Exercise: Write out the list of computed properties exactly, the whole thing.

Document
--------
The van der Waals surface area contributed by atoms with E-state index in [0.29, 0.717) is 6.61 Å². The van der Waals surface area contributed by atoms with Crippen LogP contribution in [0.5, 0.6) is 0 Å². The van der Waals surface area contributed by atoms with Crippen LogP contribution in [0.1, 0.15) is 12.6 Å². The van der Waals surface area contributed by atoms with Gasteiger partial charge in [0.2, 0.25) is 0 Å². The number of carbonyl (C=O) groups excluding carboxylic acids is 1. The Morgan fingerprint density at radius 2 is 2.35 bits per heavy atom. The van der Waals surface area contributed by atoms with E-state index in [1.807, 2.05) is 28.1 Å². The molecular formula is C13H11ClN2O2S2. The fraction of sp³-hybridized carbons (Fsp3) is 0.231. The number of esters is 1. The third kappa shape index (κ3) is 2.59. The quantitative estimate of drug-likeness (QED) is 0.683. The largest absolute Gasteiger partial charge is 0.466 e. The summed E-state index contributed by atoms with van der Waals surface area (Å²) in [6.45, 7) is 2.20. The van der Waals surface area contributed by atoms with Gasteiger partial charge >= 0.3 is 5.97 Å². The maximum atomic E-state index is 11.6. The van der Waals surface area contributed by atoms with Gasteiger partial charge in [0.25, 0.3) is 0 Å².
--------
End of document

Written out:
The van der Waals surface area contributed by atoms with E-state index in [0.29, 0.717) is 6.61 Å². The van der Waals surface area contributed by atoms with Crippen LogP contribution in [0.5, 0.6) is 0 Å². The van der Waals surface area contributed by atoms with Crippen LogP contribution in [0.1, 0.15) is 12.6 Å². The van der Waals surface area contributed by atoms with Gasteiger partial charge in [0.2, 0.25) is 0 Å². The number of carbonyl (C=O) groups excluding carboxylic acids is 1. The Morgan fingerprint density at radius 2 is 2.35 bits per heavy atom. The van der Waals surface area contributed by atoms with E-state index in [1.807, 2.05) is 28.1 Å². The molecular formula is C13H11ClN2O2S2. The fraction of sp³-hybridized carbons (Fsp3) is 0.231. The number of esters is 1. The third kappa shape index (κ3) is 2.59. The quantitative estimate of drug-likeness (QED) is 0.683. The largest absolute Gasteiger partial charge is 0.466 e. The summed E-state index contributed by atoms with van der Waals surface area (Å²) in [6.45, 7) is 2.20. The van der Waals surface area contributed by atoms with Gasteiger partial charge >= 0.3 is 5.97 Å². The maximum atomic E-state index is 11.6. The van der Waals surface area contributed by atoms with Gasteiger partial charge in [0.25, 0.3) is 0 Å².